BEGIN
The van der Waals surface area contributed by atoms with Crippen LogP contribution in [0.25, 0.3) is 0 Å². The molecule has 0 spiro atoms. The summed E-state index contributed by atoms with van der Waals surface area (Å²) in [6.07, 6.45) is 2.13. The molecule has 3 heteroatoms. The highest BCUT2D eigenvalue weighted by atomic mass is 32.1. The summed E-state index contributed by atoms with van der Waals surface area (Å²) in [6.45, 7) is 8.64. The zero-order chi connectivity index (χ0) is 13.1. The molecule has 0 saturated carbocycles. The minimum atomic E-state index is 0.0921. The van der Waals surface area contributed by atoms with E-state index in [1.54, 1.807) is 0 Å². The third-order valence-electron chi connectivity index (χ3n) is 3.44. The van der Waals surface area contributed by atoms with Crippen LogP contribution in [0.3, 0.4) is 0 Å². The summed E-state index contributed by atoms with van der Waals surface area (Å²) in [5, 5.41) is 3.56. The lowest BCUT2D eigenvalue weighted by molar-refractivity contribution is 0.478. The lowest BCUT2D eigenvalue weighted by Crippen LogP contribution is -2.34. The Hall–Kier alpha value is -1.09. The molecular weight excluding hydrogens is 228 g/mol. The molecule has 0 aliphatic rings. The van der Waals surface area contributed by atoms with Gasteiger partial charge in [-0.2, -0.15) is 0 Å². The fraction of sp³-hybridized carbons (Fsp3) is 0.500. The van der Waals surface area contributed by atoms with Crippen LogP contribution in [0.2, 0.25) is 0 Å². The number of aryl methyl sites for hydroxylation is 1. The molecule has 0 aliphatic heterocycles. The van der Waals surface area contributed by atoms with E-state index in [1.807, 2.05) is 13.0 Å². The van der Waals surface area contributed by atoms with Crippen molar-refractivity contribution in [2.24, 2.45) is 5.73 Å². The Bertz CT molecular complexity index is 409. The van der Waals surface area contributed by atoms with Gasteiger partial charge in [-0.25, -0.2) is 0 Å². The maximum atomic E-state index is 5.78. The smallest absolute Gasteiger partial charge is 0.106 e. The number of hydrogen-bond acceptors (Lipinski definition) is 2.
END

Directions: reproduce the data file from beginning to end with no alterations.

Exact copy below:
The van der Waals surface area contributed by atoms with Crippen LogP contribution in [0.25, 0.3) is 0 Å². The molecule has 0 spiro atoms. The summed E-state index contributed by atoms with van der Waals surface area (Å²) in [6.07, 6.45) is 2.13. The molecule has 3 heteroatoms. The highest BCUT2D eigenvalue weighted by atomic mass is 32.1. The summed E-state index contributed by atoms with van der Waals surface area (Å²) in [6.45, 7) is 8.64. The zero-order chi connectivity index (χ0) is 13.1. The molecule has 0 saturated carbocycles. The minimum atomic E-state index is 0.0921. The van der Waals surface area contributed by atoms with E-state index in [1.54, 1.807) is 0 Å². The third-order valence-electron chi connectivity index (χ3n) is 3.44. The van der Waals surface area contributed by atoms with Crippen LogP contribution in [0.3, 0.4) is 0 Å². The summed E-state index contributed by atoms with van der Waals surface area (Å²) in [5, 5.41) is 3.56. The lowest BCUT2D eigenvalue weighted by molar-refractivity contribution is 0.478. The lowest BCUT2D eigenvalue weighted by Crippen LogP contribution is -2.34. The Hall–Kier alpha value is -1.09. The molecular weight excluding hydrogens is 228 g/mol. The molecule has 0 aliphatic rings. The van der Waals surface area contributed by atoms with Gasteiger partial charge in [-0.2, -0.15) is 0 Å². The fraction of sp³-hybridized carbons (Fsp3) is 0.500. The van der Waals surface area contributed by atoms with Crippen LogP contribution in [0.2, 0.25) is 0 Å². The number of aryl methyl sites for hydroxylation is 1. The molecule has 0 aliphatic heterocycles. The van der Waals surface area contributed by atoms with E-state index in [1.807, 2.05) is 13.0 Å². The van der Waals surface area contributed by atoms with Crippen molar-refractivity contribution in [2.24, 2.45) is 5.73 Å². The Bertz CT molecular complexity index is 409. The van der Waals surface area contributed by atoms with Gasteiger partial charge in [-0.25, -0.2) is 0 Å². The maximum atomic E-state index is 5.78. The smallest absolute Gasteiger partial charge is 0.106 e. The number of hydrogen-bond acceptors (Lipinski definition) is 2.